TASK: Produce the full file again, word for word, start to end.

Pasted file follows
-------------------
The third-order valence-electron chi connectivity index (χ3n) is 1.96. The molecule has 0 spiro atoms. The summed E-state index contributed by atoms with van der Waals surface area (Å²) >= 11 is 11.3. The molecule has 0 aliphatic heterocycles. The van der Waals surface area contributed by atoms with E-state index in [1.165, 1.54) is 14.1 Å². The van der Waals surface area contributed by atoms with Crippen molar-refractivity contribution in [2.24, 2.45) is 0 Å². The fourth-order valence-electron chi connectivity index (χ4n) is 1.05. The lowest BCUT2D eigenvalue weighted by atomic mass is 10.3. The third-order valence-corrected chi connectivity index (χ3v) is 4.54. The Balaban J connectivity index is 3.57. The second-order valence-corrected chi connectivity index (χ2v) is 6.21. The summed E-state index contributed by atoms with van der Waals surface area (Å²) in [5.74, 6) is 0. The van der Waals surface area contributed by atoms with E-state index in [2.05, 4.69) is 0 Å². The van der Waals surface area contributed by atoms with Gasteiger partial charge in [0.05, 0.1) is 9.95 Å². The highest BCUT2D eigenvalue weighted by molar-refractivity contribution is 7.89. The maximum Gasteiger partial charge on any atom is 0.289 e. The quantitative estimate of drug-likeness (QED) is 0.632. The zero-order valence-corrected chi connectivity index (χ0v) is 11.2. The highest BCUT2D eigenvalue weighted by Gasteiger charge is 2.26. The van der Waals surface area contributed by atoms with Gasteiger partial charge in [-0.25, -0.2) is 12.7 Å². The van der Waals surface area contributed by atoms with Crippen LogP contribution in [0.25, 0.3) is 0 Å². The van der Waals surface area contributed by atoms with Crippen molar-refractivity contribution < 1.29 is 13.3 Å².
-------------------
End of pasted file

The third-order valence-electron chi connectivity index (χ3n) is 1.96. The molecule has 0 spiro atoms. The summed E-state index contributed by atoms with van der Waals surface area (Å²) >= 11 is 11.3. The molecule has 0 aliphatic heterocycles. The van der Waals surface area contributed by atoms with E-state index in [1.165, 1.54) is 14.1 Å². The van der Waals surface area contributed by atoms with Crippen molar-refractivity contribution in [2.24, 2.45) is 0 Å². The fourth-order valence-electron chi connectivity index (χ4n) is 1.05. The lowest BCUT2D eigenvalue weighted by atomic mass is 10.3. The third-order valence-corrected chi connectivity index (χ3v) is 4.54. The Balaban J connectivity index is 3.57. The second-order valence-corrected chi connectivity index (χ2v) is 6.21. The summed E-state index contributed by atoms with van der Waals surface area (Å²) in [5.74, 6) is 0. The van der Waals surface area contributed by atoms with E-state index in [2.05, 4.69) is 0 Å². The van der Waals surface area contributed by atoms with Gasteiger partial charge in [0.05, 0.1) is 9.95 Å². The highest BCUT2D eigenvalue weighted by molar-refractivity contribution is 7.89. The maximum Gasteiger partial charge on any atom is 0.289 e. The quantitative estimate of drug-likeness (QED) is 0.632. The zero-order valence-corrected chi connectivity index (χ0v) is 11.2. The highest BCUT2D eigenvalue weighted by Gasteiger charge is 2.26. The van der Waals surface area contributed by atoms with Gasteiger partial charge in [-0.25, -0.2) is 12.7 Å². The van der Waals surface area contributed by atoms with Crippen LogP contribution in [0.25, 0.3) is 0 Å². The van der Waals surface area contributed by atoms with Crippen molar-refractivity contribution < 1.29 is 13.3 Å².